United States District Court, D. Oregon
Merrill Schneider SCHNEIDER, KERR, & ROBICHAUX Attorney
Gowie Assistant United States Attorney District of Oregon
Heather L. Griffith Social Security Administration Office of
the General Counsel Attorneys for Defendant
OPINION & ORDER
A. HERNÁNDEZ, UNITED STATES DISTRICT JUDGE
Joan L. brings this action for judicial review of the
Commissioner's final decision denying her application for
Disability Insurance Benefits (“DIB”) and
Supplemental Security Income (“SSI”). This Court
has jurisdiction under 42 U.S.C. § 405(g) (incorporated
by 42 U.S.C. § 1382(c)(3)). The Commissioner's
decision is reversed and remanded for further proceedings.
applied for DIB and SSI on April 17, 2012, alleging
disability as of February 14, 2011. Tr. 144. Her applications
were denied initially and on reconsideration. Id. A
hearing was held on October 21, 2014, before an
Administrative Law Judge (ALJ). Tr. 82. On December 10, 2014,
the ALJ issued an unfavorable decision. Tr. 158-59. The
Appeals Council vacated the hearing decision and remanded the
case for further consideration by the same ALJ. Tr. 164-67.
January 19, 2017, a supplemental hearing was held and
Plaintiff appeared with counsel. Tr. 35. On July 12, 2017,
the ALJ found Plaintiff not disabled during the relevant
period. Tr. 25- 26. The Appeals Council denied review of the
ALJ's opinion. Tr. 1-6.
initially alleged disability based on chronic back pain,
arthritis, obesity, and fibromyalgia. Tr. 99. She was 59 at
the time of her alleged onset date and 65 at the time of the
second administrative hearing. Tr. 35, 99. Plaintiff has a
high school education and two Associate's Degrees with
past relevant work as a clerical worker. Tr. 25, 40.
claimant is disabled if unable to “engage in any
substantial gainful activity by reason of any medically
determinable physical or mental impairment which . . . has
lasted or can be expected to last for a continuous period of
not less than 12 months[.]” 42 U.S.C. §
423(d)(1)(A). Disability claims are evaluated according to a
five-step procedure. See, e.g., Valentine v.
Comm'r, 574 F.3d 685, 689 (9th Cir. 2009). The
claimant bears the ultimate burden of proving disability.
first step, the Commissioner determines whether a claimant is
engaged in “substantial gainful activity.” If so,
the claimant is not disabled. Bowen v. Yuckert, 482
U.S. 137, 140 (1987); 20 C.F.R. §§ 404.1520(b),
416.920(b). In step two, the Commissioner determines whether
the claimant has a “medically severe impairment or
combination of impairments.” Yuckert, 482 U.S.
137 at 140-41; 20 C.F.R. §§ 404.1520(c),
416.920(c). If not, the claimant is not disabled.
three, the Commissioner determines whether the impairment
meets or equals “one of a number of listed impairments
that the [Commissioner] acknowledges are so severe as to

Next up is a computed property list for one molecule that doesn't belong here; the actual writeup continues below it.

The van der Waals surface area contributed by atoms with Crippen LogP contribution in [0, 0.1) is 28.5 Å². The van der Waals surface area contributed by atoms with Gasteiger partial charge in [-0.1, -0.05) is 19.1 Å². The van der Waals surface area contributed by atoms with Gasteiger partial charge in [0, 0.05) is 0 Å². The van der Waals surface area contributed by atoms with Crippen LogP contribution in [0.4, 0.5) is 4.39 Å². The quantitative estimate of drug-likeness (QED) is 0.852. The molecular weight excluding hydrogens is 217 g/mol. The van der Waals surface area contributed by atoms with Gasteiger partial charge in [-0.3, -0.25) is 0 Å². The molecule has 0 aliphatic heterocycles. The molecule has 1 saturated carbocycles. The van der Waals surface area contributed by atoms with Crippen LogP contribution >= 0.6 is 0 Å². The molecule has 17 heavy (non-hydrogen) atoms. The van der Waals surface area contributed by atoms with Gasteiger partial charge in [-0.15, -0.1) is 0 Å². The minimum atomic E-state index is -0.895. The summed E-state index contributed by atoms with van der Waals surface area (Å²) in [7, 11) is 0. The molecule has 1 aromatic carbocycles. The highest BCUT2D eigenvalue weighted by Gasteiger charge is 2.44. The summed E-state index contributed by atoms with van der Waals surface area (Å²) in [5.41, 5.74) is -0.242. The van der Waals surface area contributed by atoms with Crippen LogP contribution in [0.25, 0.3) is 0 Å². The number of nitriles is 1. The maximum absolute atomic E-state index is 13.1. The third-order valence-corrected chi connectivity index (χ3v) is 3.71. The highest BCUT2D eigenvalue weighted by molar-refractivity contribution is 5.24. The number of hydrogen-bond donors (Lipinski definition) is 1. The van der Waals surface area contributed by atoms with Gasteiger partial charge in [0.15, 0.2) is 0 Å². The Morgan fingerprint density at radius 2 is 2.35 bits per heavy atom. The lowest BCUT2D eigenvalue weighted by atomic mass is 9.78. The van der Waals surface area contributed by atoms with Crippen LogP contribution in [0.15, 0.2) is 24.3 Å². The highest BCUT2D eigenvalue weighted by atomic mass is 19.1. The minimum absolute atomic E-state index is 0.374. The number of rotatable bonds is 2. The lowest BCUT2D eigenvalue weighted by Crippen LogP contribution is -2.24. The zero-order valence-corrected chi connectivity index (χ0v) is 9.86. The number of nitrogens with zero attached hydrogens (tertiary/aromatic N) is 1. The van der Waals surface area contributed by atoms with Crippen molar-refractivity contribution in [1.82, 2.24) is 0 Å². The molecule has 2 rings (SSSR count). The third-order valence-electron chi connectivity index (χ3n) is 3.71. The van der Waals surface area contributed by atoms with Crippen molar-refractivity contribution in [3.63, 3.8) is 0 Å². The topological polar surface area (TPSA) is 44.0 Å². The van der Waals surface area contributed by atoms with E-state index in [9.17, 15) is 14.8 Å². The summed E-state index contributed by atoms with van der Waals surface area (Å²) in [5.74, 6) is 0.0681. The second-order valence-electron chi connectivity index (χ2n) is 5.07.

preclude substantial gainful activity.”
Yuckert, 482 U.S. at 141; 20 C.F.R. §§
404.1520(d), 416.920(d). If so, the claimant is conclusively
presumed disabled; if not, the Commissioner proceeds to step
four. Yuckert, 482 U.S. at 141.
four, the Commissioner determines whether the claimant,
despite any impairment(s), has the residual functional
capacity to perform “past relevant work.” 20
C.F.R. §§ 404.1520(e), 416.920(e). If the claimant
can, the claimant is not disabled. If the claimant cannot
perform past relevant work, the burden shifts to the
Commissioner. In step five, the Commissioner must establish
that the claimant can perform other work. Yuckert,
482 U.S. at141-42; 20 C.F.R. §§ 404.1520(e) &
(f), 416.920(e) & (f). If the Commissioner meets her
burden and proves that the claimant is able to perform other
work which exists in the national economy, the claimant is
not disabled. 20 C.F.R. §§ 404.1566, 416.966.
one, the ALJ determined that Plaintiff had not engaged in
substantial gainful activity after her alleged onset date of
February 14, 2011. Tr. 19. Next, at step two, the ALJ
determined that Plaintiff has the following severe
impairments: “low back pain (presumed lumbar spine
degenerative disc disease); fibromyalgia; phlebitis; edema of
lower extremities; and obesity.” Tr. 20. However, at
step three, the ALJ determined that Plaintiff's
impairments did not meet or medically equal the severity of a
listed impairment. Tr. 22. The ALJ concluded that Plaintiff
has the residual functional capacity to perform sedentary
work as defined in 20 CFR §§ 404.1567(a) and
416.967(a) with the following limitations:
[S]he can lift and carry 10 pounds occasionally and
frequently. She can sit for six hours in an eight-hour day
and stand or walk for two hours each in an eight-hour day,
but requires a cane for walking any significant distance
outside her home. She can occasionally climb ramps and
stairs, but never climb ladders, ropes or scaffolds. She can
occasionally stoop, kneel, crouch, and crawl. She must avoid
concentrated exposure to unprotected heights due to antalgic
gait and the use of a cane.
Id. At step four, the ALJ determined that Plaintiff
could perform her past relevant work as a clerical worker.
Tr. 25. By finding plaintiff was able to do past relevant
work, the ALJ determined plaintiff was not disabled;
therefore, the ALJ did not proceed to step five. 20 C.F.R.
§§ 404.1520(a)(4); 404.1520(f).
reviewing court must affirm the Commissioner's decision
if the Commissioner applied proper legal standards and the
findings are supported by substantial evidence in the record.
42 U.S.C. § 405(g); Batson v. Comm'r Soc. Sec.
Admin., 359 F.3d 1190, 1193 (9th Cir. 2004).
“Substantial evidence” means “more than a
mere scintilla, but less than preponderance.” Bray
v. Comm'r Soc. Sec. Admin., 554 F.3d 1219, 1222 (9th
Cir. 2009) (quoting Andrews v. Shalala, 53 F.3d